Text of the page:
Bridging Microbial Functional Traits With Localized Process Rates at Soil Interfaces

In this review, we introduce microbially-mediated soil processes, players, their functional traits, and their links to processes at biogeochemical interfaces [e.g., rhizosphere, detritusphere, (bio)-pores, and aggregate surfaces]. A conceptual view emphasizes the central role of the rhizosphere in interactions with other biogeochemical interfaces, considering biotic and abiotic dynamic drivers. We discuss the applicability of three groups of traits based on microbial physiology, activity state, and genomic functional traits to reflect microbial growth in soil. The sensitivity and credibility of modern molecular approaches to estimate microbial-specific growth rates require further development. A link between functional traits determined by physiological (e.g., respiration, biomarkers) and genomic (e.g., genome size, number of ribosomal gene copies per genome, expression of catabolic versus biosynthetic genes) approaches is strongly affected by environmental conditions such as carbon, nutrient availability, and ecosystem type. Therefore, we address the role of soil physico-chemical conditions and trophic interactions as drivers of microbially-mediated soil processes at relevant scales for process localization. The strengths and weaknesses of current approaches (destructive, non-destructive, and predictive) for assessing process localization and the corresponding estimates of process rates are linked to the challenges for modeling microbially-mediated processes in heterogeneous soil microhabitats. Finally, we introduce a conceptual self-regulatory mechanism based on the flexible structure of active microbial communities. Microbial taxa best suited to each successional stage of substrate decomposition become dominant and alter the community structure. The rates of decomposition of organic compounds, therefore, are dependent on the functional traits of dominant taxa and microbial strategies, which are selected and driven by the local environment. Copyright © 2021 Blagodatskaya, Tarkka, Knief, Koller, Peth, Schmidt, Spielvogel, Uteau, Weber and Razavi.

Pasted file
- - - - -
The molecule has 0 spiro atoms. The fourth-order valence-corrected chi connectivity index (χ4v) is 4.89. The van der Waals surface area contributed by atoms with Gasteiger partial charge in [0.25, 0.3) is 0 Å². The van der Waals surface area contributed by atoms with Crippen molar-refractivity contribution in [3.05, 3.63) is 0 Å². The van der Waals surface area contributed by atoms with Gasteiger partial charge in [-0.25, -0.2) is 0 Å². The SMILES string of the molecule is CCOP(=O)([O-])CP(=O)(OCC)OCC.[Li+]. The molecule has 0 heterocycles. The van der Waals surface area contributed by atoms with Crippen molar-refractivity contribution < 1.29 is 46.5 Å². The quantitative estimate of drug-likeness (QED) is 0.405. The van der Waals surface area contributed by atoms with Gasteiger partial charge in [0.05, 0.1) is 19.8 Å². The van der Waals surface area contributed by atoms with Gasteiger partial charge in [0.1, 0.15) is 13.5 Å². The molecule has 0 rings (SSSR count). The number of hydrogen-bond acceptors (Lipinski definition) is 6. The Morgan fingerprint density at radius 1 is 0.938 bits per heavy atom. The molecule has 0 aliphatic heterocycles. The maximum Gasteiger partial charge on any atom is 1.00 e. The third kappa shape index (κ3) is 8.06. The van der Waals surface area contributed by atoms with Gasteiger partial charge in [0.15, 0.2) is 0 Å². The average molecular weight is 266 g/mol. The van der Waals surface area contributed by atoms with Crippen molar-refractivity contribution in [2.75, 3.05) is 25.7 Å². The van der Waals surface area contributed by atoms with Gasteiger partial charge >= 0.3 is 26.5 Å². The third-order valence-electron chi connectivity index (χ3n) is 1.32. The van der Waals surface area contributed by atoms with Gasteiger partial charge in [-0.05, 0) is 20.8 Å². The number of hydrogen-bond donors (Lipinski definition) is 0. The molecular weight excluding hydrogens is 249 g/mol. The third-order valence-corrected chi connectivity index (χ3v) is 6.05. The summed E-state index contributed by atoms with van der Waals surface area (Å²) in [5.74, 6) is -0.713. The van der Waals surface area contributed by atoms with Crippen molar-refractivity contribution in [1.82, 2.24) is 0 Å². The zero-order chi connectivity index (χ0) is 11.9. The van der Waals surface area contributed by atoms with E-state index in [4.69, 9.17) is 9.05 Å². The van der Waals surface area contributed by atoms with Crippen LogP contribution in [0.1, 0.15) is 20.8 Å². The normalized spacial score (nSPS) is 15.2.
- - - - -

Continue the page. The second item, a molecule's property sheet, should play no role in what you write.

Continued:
Blagodatskaya E. 1, 2 , Tarkka M.1, 3 , Knief C.4 , Koller R.5 , Peth S.6 , Schmidt V.7 , Spielvogel S.8 , Uteau D.9 , Weber M.7 , Razavi B.S.10
Frontiers Media S.A.
  • 1 Department of Soil Ecology, Helmholtz Centre for Environmental Research, Halle (Saale), Germany
  • 2 Agro-Technological Institute, RUDN University, Moscow, Russian Federation
  • 3 German Centre for Integrative Biodiversity Research Halle–Jena–Leipzig, Leipzig, Germany
  • 4 Institute of Crop Science and Resource Conservation – Molecular Biology of the Rhizosphere, University of Bonn, Bonn, Germany
  • 5 Institute of Bio- and Geosciences, IBG-2: Plant Sciences, Forschungszentrum Jülich GmbH, Jülich, Germany
  • 6 Institute of Soil Science, University of Hannover, Hanover, Germany
  • 7 Institute of Stochastics, Ulm University, Ulm, Germany
  • 8 Department Soil Science, Institute for Plant Nutrition and Soil Science, Christian-Albrechts University Kiel, Kiel, Germany
  • 9 Department of Soil Science, Faculty of Organic Agricultural Sciences, University of Kassel, Kassel, Germany
  • 10 Department of Soil and Plant Microbiome, Institute of Phytopathology, Christian-Albrechts-University of Kiel, Kiel, Germany
Ключевые слова
(bio)-pores; detritusphere; mycorrhizosphere; rhizosphere; soil aggregates; soil priming; statistical analysis of process locations; trophic interactions
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